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Boer War black camps uncovered

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Lisa Wolfe
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« on: April 13, 2008, 12:06:46 pm »

Boer War black camps uncovered 

    April 12 2008 at 02:13PM 
By Jana Engelbrecht

Beneath the surface of the dry, red sand covering a farm just outside Kimberley, the remains of an untold story have been uncovered, revealing the establishment of a black Boer War concentration camp, dating back more than 100 years.

About 1 200 refugees were moved from locations in Jacobsdal, Boshof and Petrusburg to a farm 30km outside Kimberley in the then Orange Free State, after the British forces had occupied the towns.

Local archaeologists had been searching in vain for the location of the camp for several years, when a Kimberley farmer stumbled on a leg of a potjie pot and some broken glass on his farm, miles away from anywhere, in late 2001.

Historian and research associate Garth Benneyworth and archaeologist and research associate Elizabeth Voigt were called out to the site to investigate the farmer's find, and they found a burial site and the living area of the camp.

"We couldn't believe it. We had searched for so long and the area was so vast," said Benneyworth, adding that there was no historical content elaborating on the black concentration camps, as all evidence was destroyed by the British forces at the end of the war.

An insight into the concentration camp experience of African civilians between 1901 and 1902 unfolded in the following few years, in which time Benneyworth and Voigt used GPS plotting, mapping, extensive photography, as well as extensive archival research and oral history to piece together the past.

"The archival research and foot-slogging over other camp sites revealed standard patterns of occupation which were based on British military requirements.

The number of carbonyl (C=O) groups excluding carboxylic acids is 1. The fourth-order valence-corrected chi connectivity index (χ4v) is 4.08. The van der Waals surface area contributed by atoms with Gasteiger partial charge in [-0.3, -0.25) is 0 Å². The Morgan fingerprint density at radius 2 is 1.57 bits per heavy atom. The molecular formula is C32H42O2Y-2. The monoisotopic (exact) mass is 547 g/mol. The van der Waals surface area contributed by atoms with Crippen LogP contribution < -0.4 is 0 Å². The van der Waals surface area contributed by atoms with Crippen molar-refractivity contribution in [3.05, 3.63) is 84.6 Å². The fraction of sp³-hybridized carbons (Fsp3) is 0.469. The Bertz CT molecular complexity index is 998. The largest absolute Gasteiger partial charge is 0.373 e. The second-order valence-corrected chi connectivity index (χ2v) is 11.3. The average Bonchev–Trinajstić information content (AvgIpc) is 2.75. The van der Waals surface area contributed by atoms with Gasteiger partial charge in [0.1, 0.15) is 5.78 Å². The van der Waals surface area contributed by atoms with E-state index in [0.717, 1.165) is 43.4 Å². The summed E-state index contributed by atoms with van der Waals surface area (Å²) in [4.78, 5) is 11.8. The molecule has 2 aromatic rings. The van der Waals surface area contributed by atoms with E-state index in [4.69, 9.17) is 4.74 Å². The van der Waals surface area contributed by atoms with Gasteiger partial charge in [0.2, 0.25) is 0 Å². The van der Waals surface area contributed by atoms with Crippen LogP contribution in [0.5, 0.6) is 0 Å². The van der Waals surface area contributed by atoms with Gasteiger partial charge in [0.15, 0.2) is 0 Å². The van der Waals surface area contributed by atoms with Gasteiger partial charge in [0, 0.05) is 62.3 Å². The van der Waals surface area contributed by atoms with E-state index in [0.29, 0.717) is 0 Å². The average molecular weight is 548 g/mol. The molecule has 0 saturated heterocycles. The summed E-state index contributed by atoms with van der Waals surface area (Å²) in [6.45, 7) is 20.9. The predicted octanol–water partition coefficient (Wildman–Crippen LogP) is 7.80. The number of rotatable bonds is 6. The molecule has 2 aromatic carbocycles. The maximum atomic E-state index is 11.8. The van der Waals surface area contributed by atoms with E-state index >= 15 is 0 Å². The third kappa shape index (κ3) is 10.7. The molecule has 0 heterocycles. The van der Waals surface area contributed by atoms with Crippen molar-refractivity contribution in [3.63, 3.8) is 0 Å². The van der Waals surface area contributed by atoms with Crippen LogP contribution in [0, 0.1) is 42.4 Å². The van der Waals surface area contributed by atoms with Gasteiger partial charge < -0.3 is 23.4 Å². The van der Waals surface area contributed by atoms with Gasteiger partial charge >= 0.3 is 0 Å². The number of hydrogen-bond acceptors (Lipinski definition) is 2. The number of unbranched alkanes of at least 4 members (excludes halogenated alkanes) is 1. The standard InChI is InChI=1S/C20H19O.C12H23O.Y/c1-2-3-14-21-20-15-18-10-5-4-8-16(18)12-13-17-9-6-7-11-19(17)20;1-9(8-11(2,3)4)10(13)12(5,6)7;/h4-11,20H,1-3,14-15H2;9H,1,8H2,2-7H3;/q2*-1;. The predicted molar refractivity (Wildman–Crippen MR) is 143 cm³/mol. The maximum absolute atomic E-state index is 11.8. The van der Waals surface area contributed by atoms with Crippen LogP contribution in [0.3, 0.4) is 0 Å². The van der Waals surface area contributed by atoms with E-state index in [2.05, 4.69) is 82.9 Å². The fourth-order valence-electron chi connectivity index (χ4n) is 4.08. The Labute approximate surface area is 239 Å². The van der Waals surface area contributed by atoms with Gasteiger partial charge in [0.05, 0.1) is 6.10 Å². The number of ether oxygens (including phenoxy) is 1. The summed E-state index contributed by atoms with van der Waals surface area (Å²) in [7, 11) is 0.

"This work is of use in interpreting the finds made on the Kimberley camp site. These extensive foot surveys revealed a suite of cultural remains which can be taken as reflecting life in the camp," explained Voigt.

The twosome uncovered grindstones, fragments of glass and china from broken plates, cups and bowls, pieces of ethnic pottery, as well as iron potjie pots, buckets and long strips of iron.

They also found the remains of ration tins, identifiable as being of the right period by shape and method of manufacture.

It is believed that the black civilians were forcibly removed from the outskirts of Kimberley between April and September 1901, carrying what personal belongings they could with them.

They had to build their own shelters from packing crates, grain bags, corrugated iron, tarpaulins and local vegetation, while enduring the cold and the heavy snow which fell in Kimberley that year.

African civilians received few rations and no medical help or tents, apparently to reduce the financial cost of the war.

According to Benneyworth, there were about 1 500 refugees housed at the camp by September 1901.

In October last year, Voigt received the necessary permits from the South African Heritage Resource Agency which allowed for the excavation of the sites in Kimberley, as well as at Dry Harts and in Vryburg.

Voigt said the first dump they excavated on the farm outside Kimberley fitted the military rules, as garbage, ash and glass had been dumped in a slight depression and covered.

"But the next two reflected a uniquely local solution - the glass had been thrown down an ant bear hole."

Personal items were also found, including fragments of a bangle, hooks from clothing, an earring and several buttons.

"These areas also produced tools, a complete hoe, half a pair of scissors, a sickle blade, and buckles, which probably came from cart harnesses. We were surprised to find many fragments of clay pots in the living areas, indicating that these women had brought some of their traditional kitchen goods with them."

Voigt said one of the exciting aspects of the archaeological research was that it had thrown light on the diet of the refugees, which went beyond archival information and the fragments of meat, fish and milk tins.

"The weekly ration for a person was half a pound of meat. The wild animals would have been snared, thus providing vital protein in a virtual starvation diet.

"We found eggshells in the ash and, unbelievably, fragments of burnt peach pips. This was an exciting and totally unexpected line of evidence," enthused Voigt.
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